Parkdale tenants facing eviction after protesting rent hikes
Published Wednesday, May 24, 2017 9:09AM EDT Last Updated Wednesday, May 24, 2017 6:56PM EDT
A group of tenants in Toronto’s Parkdale neighbourhood say they are now facing eviction after going on a rent strike earlier this month.
Spokesperson for the protesting group and an employee of Parkdale Community Legal Services Cole Webber said in a news release issued on Tuesday that the owner of three mid-rise apartment buildings in the area Alberta Investment Management Corporation (AIMCo) has initiated eviction notices to tenants who have refused to pay their rent since the beginning of the month.
Webber said beginning on May 1 200 tenants in six Parkdale apartment buildings commenced a rent strike. They said they would be withholding their rent payments until their concerns about rent hikes and maintenance needs were addressed.
Despite the maximum allowable rent hike without approval from the Landlord and Tenant Board being 1.5 per cent the owner of the buildings is seeking approval to raise rent prices by five per cent. Tenants of the building say this increase is unreasonable due to the poor conditions of their units.
On May 1, the tenants stood outside in the area protesting the rent increases they said were upwards of nine per cent over three years. As well, the protestors said there are much-need repairs in some of the units that have not been addressed.
“AIMCo claims socially responsible investment practices,” he said. “We fail to see what is socially responsible about evicting low-income people from their homes in the middle of a housing crisis.”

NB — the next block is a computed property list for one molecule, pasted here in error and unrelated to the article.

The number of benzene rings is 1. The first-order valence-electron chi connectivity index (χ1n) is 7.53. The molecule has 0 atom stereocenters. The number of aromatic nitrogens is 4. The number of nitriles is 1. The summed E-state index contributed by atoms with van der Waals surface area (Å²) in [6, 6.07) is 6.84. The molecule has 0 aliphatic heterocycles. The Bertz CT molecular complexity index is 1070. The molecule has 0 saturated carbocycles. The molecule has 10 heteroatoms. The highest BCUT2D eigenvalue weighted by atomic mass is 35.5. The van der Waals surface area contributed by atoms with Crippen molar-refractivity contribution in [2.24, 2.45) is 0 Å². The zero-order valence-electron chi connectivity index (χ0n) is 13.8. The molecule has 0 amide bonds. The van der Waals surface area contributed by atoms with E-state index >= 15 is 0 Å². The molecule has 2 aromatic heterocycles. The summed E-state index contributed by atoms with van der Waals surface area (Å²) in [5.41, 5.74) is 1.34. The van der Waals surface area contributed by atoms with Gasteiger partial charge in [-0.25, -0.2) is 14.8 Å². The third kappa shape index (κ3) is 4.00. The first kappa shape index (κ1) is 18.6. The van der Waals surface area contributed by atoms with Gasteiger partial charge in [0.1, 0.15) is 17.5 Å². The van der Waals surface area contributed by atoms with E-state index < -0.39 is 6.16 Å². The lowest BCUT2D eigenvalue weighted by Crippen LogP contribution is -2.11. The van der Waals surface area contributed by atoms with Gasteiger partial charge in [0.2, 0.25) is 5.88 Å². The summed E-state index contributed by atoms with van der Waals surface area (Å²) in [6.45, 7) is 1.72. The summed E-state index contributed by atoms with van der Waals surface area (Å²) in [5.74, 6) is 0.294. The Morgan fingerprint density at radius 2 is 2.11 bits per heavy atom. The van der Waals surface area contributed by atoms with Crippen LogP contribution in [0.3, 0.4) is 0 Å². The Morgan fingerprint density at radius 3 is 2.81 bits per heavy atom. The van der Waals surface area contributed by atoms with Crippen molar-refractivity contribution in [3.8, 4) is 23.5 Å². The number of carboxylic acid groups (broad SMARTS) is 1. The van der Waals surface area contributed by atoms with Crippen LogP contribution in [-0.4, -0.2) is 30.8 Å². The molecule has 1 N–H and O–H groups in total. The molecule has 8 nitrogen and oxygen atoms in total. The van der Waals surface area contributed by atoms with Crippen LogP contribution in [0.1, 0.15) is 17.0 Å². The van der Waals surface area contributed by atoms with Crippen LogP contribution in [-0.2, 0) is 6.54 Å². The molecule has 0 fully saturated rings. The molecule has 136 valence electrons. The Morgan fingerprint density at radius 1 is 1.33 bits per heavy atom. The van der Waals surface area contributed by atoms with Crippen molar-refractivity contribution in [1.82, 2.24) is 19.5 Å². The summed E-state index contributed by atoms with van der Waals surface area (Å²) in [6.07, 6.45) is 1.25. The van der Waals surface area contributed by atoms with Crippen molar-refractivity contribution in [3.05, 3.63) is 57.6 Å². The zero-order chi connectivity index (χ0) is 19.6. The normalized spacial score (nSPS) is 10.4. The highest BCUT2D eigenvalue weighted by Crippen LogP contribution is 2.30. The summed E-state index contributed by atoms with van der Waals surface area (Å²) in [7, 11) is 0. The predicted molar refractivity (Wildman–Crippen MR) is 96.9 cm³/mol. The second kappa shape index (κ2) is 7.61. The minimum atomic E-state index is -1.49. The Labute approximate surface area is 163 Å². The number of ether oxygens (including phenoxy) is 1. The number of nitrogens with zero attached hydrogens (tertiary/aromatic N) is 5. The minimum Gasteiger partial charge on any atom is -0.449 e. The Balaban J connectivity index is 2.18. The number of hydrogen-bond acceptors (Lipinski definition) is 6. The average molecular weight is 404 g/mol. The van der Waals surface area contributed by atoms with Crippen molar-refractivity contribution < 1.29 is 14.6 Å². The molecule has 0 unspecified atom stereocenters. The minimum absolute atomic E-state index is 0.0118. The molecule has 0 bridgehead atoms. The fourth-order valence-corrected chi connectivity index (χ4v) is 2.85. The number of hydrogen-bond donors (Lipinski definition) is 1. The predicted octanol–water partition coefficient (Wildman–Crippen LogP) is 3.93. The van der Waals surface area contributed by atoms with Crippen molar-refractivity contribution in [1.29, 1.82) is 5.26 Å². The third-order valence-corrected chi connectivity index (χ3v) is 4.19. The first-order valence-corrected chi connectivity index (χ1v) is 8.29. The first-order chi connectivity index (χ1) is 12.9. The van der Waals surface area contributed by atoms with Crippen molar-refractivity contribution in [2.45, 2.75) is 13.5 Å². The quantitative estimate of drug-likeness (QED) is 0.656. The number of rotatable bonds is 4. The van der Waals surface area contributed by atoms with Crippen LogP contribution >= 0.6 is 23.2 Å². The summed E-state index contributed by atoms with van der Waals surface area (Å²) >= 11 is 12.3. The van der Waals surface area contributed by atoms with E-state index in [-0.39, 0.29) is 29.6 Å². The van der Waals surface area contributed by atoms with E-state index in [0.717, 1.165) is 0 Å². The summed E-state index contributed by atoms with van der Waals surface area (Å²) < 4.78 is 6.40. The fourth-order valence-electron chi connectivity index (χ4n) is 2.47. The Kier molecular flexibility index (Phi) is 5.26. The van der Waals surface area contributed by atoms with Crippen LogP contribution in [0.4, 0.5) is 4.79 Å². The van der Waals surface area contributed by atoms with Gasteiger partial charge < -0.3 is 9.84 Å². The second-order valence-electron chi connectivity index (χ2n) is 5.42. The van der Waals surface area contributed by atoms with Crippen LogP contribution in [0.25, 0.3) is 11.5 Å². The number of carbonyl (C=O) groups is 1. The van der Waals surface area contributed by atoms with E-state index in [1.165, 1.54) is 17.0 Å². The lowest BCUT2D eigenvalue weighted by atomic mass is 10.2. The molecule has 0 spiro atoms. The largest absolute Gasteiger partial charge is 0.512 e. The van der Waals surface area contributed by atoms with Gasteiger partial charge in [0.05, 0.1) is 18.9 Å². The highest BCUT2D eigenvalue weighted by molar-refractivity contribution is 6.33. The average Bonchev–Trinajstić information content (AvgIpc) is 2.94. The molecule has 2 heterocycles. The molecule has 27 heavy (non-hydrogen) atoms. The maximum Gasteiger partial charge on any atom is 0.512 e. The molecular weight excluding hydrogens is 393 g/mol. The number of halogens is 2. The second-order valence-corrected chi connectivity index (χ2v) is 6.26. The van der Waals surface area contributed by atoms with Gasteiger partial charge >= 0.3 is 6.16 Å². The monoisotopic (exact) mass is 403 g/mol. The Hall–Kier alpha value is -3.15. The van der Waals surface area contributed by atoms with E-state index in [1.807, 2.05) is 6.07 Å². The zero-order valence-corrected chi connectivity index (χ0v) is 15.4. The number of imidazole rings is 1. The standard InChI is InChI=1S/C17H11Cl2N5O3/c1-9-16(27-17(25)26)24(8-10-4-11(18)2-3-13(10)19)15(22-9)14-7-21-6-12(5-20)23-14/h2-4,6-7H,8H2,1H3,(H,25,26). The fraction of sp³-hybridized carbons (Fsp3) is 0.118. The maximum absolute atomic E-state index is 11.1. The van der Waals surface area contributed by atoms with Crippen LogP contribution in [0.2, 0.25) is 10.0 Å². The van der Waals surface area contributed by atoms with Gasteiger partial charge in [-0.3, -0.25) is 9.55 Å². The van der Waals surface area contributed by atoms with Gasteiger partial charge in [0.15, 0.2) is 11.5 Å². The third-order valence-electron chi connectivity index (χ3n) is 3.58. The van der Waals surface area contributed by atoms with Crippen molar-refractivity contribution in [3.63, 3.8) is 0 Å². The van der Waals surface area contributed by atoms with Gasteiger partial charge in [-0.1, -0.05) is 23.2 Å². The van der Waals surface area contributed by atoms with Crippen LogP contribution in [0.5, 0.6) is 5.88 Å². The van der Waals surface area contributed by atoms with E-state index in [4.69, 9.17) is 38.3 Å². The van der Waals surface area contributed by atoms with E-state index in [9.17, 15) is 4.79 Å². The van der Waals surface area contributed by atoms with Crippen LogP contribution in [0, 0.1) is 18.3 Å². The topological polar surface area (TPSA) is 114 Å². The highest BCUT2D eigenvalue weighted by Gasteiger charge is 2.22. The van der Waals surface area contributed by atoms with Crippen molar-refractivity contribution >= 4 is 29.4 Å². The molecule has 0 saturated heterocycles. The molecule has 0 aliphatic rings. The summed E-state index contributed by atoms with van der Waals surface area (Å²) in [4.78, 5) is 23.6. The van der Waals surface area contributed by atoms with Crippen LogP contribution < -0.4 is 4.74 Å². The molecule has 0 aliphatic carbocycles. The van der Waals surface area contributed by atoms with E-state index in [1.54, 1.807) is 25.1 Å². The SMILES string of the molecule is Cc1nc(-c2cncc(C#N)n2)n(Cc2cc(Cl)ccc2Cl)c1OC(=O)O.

A spokesperson with AIMCo, Dénes Nemeth, told CTV News Toronto in an email that their company employs MetCap Living to oversee all aspects of the several buildings they own in Parkdale on their behalf.
“AIMCo has engaged top-tier property managers that operate using best in class processes to effectively manage the buildings, and to conduct appropriate stakeholder engagement and community involvement, on our behalf,” Nemeth said.
Furthermore, Nemeth said that AIMCo has ‘full confidence’ in MetCap Living’s commitment to hold themselves to their high standards.
“AIMCo is a long-term investor, on behalf of our clients, and over the years, has made considerable investments in these properties to address outstanding issues, for the benefit of all tenants.”
However, a tenant at one of the involved buildings located at 87 Jameson Avenue Diane Rajaram said AIMCo is not hearing the tenants out.
“Instead of negotiating, AIMCo wants to evict us,” Rajaram said in the news release. “I don’t believe working Albertans want to see their pension money being used to push my neighbours and I out of our homes.”
Mayor John Tory told CP24 on Wednesday that the best thing the tenants and the building management can do in this situation is sit down and talk about it.
“When it comes to the state of repair of the buildings I would say the initiative rests with the landlord to perhaps convene some sort of meeting or a town hall meeting with those tenants and discuss what some of their concerns are,” Tory said. “Because in return for those rent increases tenants have the right to expect living in accommodations that are reasonably maintained.”
Speaking with CTV News Toronto, Webber said the solution to this problem would be AIMCo directing MetCap, the property manager of the buildings, to withdraw the rent increases.
President and CEO of MetCap Living Brent Merrill told CTV News Toronto that any eviction would still be far down the road as there are no evictions in Ontario without tribunal hearing and no hearing has been set.
He said the notices received are “notice form 4,” which he says is not an “eviction notice.”
As well, Merrill added that the application for above-guidelines rent increases is being done primarily to recuperate the cost of repairs to balconies and railings in the buildings. He said the application is for the maximum increase allowed– three per cent per year for three years. This would be in addition to the 1.5 per cent standard increase allowed by the province, resulting in a total hike of 4.5 per cent per year for three years.